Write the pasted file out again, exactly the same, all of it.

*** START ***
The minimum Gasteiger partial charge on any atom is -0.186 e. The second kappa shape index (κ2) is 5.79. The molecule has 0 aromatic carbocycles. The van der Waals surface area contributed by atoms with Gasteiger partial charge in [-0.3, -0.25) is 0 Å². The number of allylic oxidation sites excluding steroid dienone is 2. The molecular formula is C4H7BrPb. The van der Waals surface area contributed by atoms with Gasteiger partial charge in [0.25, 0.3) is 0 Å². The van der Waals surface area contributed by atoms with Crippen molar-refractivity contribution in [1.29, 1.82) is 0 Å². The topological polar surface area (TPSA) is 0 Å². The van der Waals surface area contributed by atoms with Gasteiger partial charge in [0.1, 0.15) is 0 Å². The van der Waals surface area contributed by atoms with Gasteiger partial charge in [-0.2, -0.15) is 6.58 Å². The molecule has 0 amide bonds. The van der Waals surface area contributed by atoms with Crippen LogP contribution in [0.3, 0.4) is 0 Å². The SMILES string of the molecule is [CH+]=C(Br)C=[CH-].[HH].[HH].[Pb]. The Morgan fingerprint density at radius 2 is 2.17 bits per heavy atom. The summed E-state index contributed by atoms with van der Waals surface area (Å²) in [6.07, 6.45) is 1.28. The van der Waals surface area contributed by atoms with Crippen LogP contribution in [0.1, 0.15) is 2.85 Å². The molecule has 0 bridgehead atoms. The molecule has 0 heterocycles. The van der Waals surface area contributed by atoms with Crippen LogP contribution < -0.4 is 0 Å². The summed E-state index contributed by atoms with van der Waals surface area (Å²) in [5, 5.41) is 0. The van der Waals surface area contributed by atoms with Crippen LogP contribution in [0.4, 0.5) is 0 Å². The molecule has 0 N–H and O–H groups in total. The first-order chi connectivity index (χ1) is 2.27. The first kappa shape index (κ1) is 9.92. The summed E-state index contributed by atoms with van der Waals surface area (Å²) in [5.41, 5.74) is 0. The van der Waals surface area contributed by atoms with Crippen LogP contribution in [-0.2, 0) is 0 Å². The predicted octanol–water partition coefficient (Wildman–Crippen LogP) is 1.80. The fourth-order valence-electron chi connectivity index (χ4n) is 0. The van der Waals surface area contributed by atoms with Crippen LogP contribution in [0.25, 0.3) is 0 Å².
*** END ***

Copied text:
The minimum Gasteiger partial charge on any atom is -0.186 e. The second kappa shape index (κ2) is 5.79. The molecule has 0 aromatic carbocycles. The van der Waals surface area contributed by atoms with Gasteiger partial charge in [-0.3, -0.25) is 0 Å². The number of allylic oxidation sites excluding steroid dienone is 2. The molecular formula is C4H7BrPb. The van der Waals surface area contributed by atoms with Gasteiger partial charge in [0.25, 0.3) is 0 Å². The van der Waals surface area contributed by atoms with Crippen molar-refractivity contribution in [1.29, 1.82) is 0 Å². The topological polar surface area (TPSA) is 0 Å². The van der Waals surface area contributed by atoms with Gasteiger partial charge in [0.1, 0.15) is 0 Å². The van der Waals surface area contributed by atoms with Gasteiger partial charge in [-0.2, -0.15) is 6.58 Å². The molecule has 0 amide bonds. The van der Waals surface area contributed by atoms with Crippen LogP contribution in [0.3, 0.4) is 0 Å². The SMILES string of the molecule is [CH+]=C(Br)C=[CH-].[HH].[HH].[Pb]. The Morgan fingerprint density at radius 2 is 2.17 bits per heavy atom. The summed E-state index contributed by atoms with van der Waals surface area (Å²) in [6.07, 6.45) is 1.28. The van der Waals surface area contributed by atoms with Crippen LogP contribution in [0.1, 0.15) is 2.85 Å². The molecule has 0 bridgehead atoms. The molecule has 0 heterocycles. The van der Waals surface area contributed by atoms with Crippen LogP contribution < -0.4 is 0 Å². The summed E-state index contributed by atoms with van der Waals surface area (Å²) in [5, 5.41) is 0. The van der Waals surface area contributed by atoms with Crippen LogP contribution in [0.4, 0.5) is 0 Å². The molecule has 0 N–H and O–H groups in total. The first-order chi connectivity index (χ1) is 2.27. The first kappa shape index (κ1) is 9.92. The summed E-state index contributed by atoms with van der Waals surface area (Å²) in [5.41, 5.74) is 0. The van der Waals surface area contributed by atoms with Crippen LogP contribution in [-0.2, 0) is 0 Å². The predicted octanol–water partition coefficient (Wildman–Crippen LogP) is 1.80. The fourth-order valence-electron chi connectivity index (χ4n) is 0. The van der Waals surface area contributed by atoms with Crippen LogP contribution in [0.25, 0.3) is 0 Å².